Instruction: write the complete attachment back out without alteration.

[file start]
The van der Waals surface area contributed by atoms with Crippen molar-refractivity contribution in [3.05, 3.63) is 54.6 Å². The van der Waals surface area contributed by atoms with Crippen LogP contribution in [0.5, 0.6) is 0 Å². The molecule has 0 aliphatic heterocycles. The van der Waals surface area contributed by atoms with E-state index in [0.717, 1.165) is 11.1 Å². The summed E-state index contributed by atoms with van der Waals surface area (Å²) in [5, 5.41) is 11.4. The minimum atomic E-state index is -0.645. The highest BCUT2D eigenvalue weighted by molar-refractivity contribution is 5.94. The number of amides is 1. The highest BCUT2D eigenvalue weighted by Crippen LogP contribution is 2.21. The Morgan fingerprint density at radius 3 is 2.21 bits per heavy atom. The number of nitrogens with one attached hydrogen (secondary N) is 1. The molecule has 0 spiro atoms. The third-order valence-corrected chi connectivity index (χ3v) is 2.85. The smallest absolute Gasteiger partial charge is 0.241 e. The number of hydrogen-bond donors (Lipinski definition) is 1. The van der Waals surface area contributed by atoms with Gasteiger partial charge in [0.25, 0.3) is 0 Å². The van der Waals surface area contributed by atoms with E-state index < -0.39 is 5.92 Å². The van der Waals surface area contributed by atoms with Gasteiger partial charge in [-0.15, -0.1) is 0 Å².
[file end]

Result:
The van der Waals surface area contributed by atoms with Crippen molar-refractivity contribution in [3.05, 3.63) is 54.6 Å². The van der Waals surface area contributed by atoms with Crippen LogP contribution in [0.5, 0.6) is 0 Å². The molecule has 0 aliphatic heterocycles. The van der Waals surface area contributed by atoms with E-state index in [0.717, 1.165) is 11.1 Å². The summed E-state index contributed by atoms with van der Waals surface area (Å²) in [5, 5.41) is 11.4. The minimum atomic E-state index is -0.645. The highest BCUT2D eigenvalue weighted by molar-refractivity contribution is 5.94. The number of amides is 1. The highest BCUT2D eigenvalue weighted by Crippen LogP contribution is 2.21. The Morgan fingerprint density at radius 3 is 2.21 bits per heavy atom. The number of nitrogens with one attached hydrogen (secondary N) is 1. The molecule has 0 spiro atoms. The third-order valence-corrected chi connectivity index (χ3v) is 2.85. The smallest absolute Gasteiger partial charge is 0.241 e. The number of hydrogen-bond donors (Lipinski definition) is 1. The van der Waals surface area contributed by atoms with Gasteiger partial charge in [0.25, 0.3) is 0 Å². The van der Waals surface area contributed by atoms with E-state index < -0.39 is 5.92 Å². The van der Waals surface area contributed by atoms with Gasteiger partial charge in [-0.15, -0.1) is 0 Å².